Milwaukee portion

Milwaukee Portion continues my Springfield/Chicago trip with Tim Karas.  The earlier posts about the trip are Springfield Part OneSpringfield Part TwoChicago Day OneChicago Day Two, Brookfield Zoo and Chicago Day Three

MAMHD072016001This is the day I was dreading because it was my last day and the day I was heading home.  I checked out of the hotel and headed over to Tim’s apartment.  After breakfast we drove up to Milwaukee to have lunch with my brother.  Since Milwaukee is about 90 miles from Chicago, we didn’t have a lot of time before meeting Rick for lunch so we headed to the Milwaukee Art Museum.  The architecture of the building is itself art work.  The museum is one of the largest museums in the country.  Since we only had about 20 minutes, we took photos of the architecture and the shadows. 

We had lunch at Hooligan’s.  It was great seeing my brother and Tim had a front row seat to our relationship.  Rick and I have a very unique relationship, we are very sarcastic with each other.  It drives our parents nuts.

All to soon, we were heading back to Chicago.  Tim and I said goodbye and I headed on my way home around 3pm local time.  Not really looking forward to the long drive.  Nor surprisingly I hit heavy traffic leaving Chicago.  It took me over an hour to get out of the city. The drive went pretty smoothly after that until I hit Louisville and had to take a detour around the western part of the city.  I ended up stopping in Tennessee at Hampton Inn around 12:30 EDT. I didn’t set my alarm, deciding to let my body decide when to get up.

The next morning I was on the road a little after 8am.  I saw an exit for Great Smoky Mountains National Park so I decided to head there to get a stamp in my passport and maybe hike to a waterfall if it wasn’t too far.  After driving for 20 minutes and not seeing any more signs, I quickly brought it up on my phone GPS and was shocked to see that the entrance to the park was too far away so I turned around and headed back to Interstate 40.  I did stop by a roadside store and pick up some fudge before getting back on the interstate.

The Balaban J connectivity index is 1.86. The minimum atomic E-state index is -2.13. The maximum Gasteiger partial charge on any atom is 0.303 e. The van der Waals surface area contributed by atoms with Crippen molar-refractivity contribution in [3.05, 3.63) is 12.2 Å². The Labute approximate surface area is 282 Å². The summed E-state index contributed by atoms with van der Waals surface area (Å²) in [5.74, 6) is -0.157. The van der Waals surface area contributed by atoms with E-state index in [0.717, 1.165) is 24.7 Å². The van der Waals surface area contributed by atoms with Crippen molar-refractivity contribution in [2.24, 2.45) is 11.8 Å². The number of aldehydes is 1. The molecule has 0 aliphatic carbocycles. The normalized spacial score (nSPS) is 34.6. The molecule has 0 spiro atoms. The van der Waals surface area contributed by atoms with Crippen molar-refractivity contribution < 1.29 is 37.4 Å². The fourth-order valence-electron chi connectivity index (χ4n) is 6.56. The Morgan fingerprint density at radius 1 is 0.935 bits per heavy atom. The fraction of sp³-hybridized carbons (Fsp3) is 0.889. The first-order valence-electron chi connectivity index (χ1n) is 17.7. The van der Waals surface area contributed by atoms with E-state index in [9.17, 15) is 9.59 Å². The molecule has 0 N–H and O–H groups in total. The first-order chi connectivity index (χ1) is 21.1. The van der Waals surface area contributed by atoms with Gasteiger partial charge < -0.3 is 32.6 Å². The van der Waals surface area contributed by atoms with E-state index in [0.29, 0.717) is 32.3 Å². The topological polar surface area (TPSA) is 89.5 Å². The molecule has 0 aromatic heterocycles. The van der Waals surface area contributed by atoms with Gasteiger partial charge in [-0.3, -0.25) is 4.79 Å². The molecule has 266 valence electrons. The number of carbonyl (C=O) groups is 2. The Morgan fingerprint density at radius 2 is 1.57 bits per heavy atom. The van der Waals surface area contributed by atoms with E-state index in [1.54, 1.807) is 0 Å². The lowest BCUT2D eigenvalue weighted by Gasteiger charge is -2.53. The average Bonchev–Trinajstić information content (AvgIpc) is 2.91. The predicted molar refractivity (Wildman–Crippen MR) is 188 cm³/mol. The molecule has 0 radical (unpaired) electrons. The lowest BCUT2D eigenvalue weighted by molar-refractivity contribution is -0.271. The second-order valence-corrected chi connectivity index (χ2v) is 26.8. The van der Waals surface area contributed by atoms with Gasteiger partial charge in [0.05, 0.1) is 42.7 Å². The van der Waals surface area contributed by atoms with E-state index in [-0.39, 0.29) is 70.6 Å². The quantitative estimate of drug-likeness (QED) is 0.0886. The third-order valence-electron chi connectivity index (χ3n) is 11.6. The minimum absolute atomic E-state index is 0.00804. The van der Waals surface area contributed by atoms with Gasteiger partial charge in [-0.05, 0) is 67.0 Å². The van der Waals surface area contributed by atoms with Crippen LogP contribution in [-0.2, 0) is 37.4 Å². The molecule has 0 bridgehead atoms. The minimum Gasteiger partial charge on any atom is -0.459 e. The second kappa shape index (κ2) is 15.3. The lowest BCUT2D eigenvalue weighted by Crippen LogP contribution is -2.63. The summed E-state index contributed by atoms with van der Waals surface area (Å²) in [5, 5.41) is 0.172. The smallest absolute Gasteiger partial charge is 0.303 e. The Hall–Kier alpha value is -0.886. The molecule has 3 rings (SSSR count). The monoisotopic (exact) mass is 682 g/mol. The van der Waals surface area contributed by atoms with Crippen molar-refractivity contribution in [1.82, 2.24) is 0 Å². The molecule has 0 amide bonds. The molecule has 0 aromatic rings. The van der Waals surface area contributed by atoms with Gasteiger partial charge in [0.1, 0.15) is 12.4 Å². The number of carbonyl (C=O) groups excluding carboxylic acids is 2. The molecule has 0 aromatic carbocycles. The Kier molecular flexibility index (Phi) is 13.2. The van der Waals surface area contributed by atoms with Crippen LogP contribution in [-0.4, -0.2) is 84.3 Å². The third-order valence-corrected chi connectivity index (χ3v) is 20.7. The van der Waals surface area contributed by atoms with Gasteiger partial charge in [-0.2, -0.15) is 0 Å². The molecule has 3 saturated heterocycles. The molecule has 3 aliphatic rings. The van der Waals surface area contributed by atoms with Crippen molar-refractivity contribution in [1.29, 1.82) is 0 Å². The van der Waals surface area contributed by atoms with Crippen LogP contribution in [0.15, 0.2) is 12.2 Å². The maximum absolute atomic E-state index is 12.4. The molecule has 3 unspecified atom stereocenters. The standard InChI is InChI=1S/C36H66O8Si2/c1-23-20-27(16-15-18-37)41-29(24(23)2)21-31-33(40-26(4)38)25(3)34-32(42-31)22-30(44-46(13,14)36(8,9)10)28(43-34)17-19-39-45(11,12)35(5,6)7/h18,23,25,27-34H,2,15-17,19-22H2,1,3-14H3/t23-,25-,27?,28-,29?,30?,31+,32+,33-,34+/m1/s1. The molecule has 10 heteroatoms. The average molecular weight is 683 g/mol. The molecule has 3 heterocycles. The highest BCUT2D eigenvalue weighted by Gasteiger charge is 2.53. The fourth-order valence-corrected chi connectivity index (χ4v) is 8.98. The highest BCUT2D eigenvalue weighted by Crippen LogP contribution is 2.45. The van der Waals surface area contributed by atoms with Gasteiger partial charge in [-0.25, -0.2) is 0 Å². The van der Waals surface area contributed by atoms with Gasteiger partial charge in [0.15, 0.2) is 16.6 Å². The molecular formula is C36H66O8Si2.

Drove into a thunderstorm in Columbia.  The weather cleared once I passed Columbia until I hit Conway. It was getting darker as I got closer to home and then as I passed the turn off to Highway 544, the skies opened up and torrential downpour.  Thanks for the welcome home Mother Nature.  It was a great trip but one I will not make again.  I will fly next time I take a vacation in Chicago.

 

Raven Cliff Falls Hike

RCF102015002This is part 2 of the series,  Part 1 can be found here.  This is the actual hike to Raven Cliff Falls at Caesars Head State Park.

After leaving the Visitor Center, I headed further up to the mountain to the parking lot where Raven Cliff Falls trail starts.  The parking lot was full so I ended up parking along the road.  I grabbed my Thinktank Streetwalker backpack which had both the Nikon D300s and D700 camera bodies along with the following lenses:  24-70mm, 80-400mm, 10.5mm Fish Eye and 85m Macro.  I also carried Thinktank Photo’s Hubba Hubba Hiney which had my bottle of water and I hand carried my tripod because I forgot the 2nd strap to attach it to my backpack.  I was not packing light. 

The beginning o the hike is a down slope which I was not going to look forward to at the end of the 4.5 mile hike.  The hike to the observation platform is 2.2 miles and is a beautiful hike especially in the fall but it has a lot of twists, goes up and down frequently and sometimes the trail was on the edge of a steep drop.  You definitely want to watch where you are walking.  There is also a 8.5 mile hike that takes you to the bridge over the falls but I was making another stop before heading home so I just decided to head to the observation platform.  And to be perfectly honest, I’m not sure I am in good enough shape especially carrying all the equipment to do the longer hike.

It was interesting to see all the couples hiking where the guy was carrying all the equipment they had.  I hiked alone so I really had no choice but to carry my own equipment but even if I did, I plan to use it, its my responsibility to carry it.  I would estimate my backpack probably weighed more than what most people were carrying.

I finally made it to the platform. The view of the falls surrounded by the fall colors was spectacular.  Luckily I brought the 80-400mm  lens because the fall were across a valley and not that close.  Between the two cameras,  I probably took about 350 photos, most of them were HDR.  

The hike back was interesting and took longer for two reasons – I did stop more often to rest but I also stopped to take some photos with the photo I carried around my neck.  The hill up to where my car was packed was  especially brutal but I made it then proceeded to hit myself in the forehead with my camera as I was putting it away.   

Next time I go hiking, I either need to get my hiking boots repaired or get a new pair.  Sneakers just didn’t cut it.

 

 

 

 

 

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